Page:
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Snow days may soon take toll on school schedules

February 2, 2013
By JACKIE STARK - Journal Staff Writer (jstark@miningjournal.net) , The Mining Journal

MARQUETTE - Extreme cold and heavy snowfall kept many area students out of the classroom for several days between December and January.

And though they may have been thanking Heikki Lunta then, they'll likely be disappointed come summertime.

"We are permitted to have six days - or hour equivalents - that are permitted, forgiven, by the Department of Education," said Ishpeming Public Schools Superintendent Stephen Piereson. "In excess of that, then we have to start making up days and hours. We've used six. Any additional days for Ishpeming means we will have to start doing that."

Article Photos

PIERESON

Many districts in Marquette and Alger counties are on the cusp as well, having used their six snow days well before the Upper Peninsula's winter season is finished.

Piereson said those six days of canceled school were caused by heavy snowfall, freezing rain and extremely cold temperatures. And when it comes to canceling school, Piereson said one thought is always prevalent - student safety.

"The primary item is student safety," Piereson said. "That is what this revolves around. We have a lot of students who walk to school. Can students walk to school safely? We transport students by bus. Can buses operate safely? That's the consideration this is driven off from -student safety."

Piereson said schools can make up the extra time off - should they need to - in a variety of ways.

In Michigan schools are required to have a minimum of 1,098 instructional hours per school year. They are also required to have a minimum of 170 days of school, but not less than the days spent in school in the 2009-2010 school year.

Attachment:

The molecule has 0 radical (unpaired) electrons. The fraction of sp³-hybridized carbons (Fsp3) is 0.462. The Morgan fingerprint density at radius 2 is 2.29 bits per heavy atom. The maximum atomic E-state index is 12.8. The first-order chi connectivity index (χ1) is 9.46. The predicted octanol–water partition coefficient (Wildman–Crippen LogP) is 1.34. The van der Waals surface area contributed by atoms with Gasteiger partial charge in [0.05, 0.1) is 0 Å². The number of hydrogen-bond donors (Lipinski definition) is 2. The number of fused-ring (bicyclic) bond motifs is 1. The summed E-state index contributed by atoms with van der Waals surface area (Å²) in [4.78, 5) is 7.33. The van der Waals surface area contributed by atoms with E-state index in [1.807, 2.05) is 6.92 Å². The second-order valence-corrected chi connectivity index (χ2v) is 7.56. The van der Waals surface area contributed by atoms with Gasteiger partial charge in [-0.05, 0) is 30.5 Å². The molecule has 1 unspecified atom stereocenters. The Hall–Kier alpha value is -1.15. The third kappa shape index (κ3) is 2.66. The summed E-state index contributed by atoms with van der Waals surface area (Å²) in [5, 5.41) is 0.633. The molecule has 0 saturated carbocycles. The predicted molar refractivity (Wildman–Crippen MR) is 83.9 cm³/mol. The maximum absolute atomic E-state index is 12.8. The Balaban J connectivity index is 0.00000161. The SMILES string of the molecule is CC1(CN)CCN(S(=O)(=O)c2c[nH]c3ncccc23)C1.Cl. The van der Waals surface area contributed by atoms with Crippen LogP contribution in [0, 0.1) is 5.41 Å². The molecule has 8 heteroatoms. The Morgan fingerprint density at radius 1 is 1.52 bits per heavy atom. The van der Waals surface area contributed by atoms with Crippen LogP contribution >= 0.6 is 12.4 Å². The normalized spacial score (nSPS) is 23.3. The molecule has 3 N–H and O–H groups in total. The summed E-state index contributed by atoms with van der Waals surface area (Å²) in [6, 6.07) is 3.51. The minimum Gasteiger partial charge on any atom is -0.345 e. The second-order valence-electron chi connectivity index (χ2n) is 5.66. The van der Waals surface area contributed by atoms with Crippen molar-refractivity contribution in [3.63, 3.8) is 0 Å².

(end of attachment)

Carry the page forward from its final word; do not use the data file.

"So, if we had 175 days in 2009-2010, that would be our minimum," Piereson said.

If schools can't measure up to either of those metrics,

because they go over the six days that are forgiven by the state's education department, then they must begin making up the time.

How they do that, Piereson said, is dependent on the contracts they have in place with district employees.

"In our (teacher) bargaining contract ... we start doing make ups on June 3rd - we have this written into our calendar with our teacher bargaining unit," Piereson said. "June 3rd is our records day. If need that to start with, we have one half-day built in as a make up. If we have to go beyond that, we start on June 3rd."

Schools can add extra days onto the end of the year to make up the time or they can simply extend the school day for another hour or so.

"It is possible for us to negotiate also with the teachers' bargaining unit to pick up additional minutes during the day," Piereson said. "Our contract says, commencing June 3rd, but we could work out an arrangement to add additional minutes during the day."

Jackie Stark can be reached at 906-228-2500, ext. 242. Her email address is jstark@miningjournal.net

 
 

 

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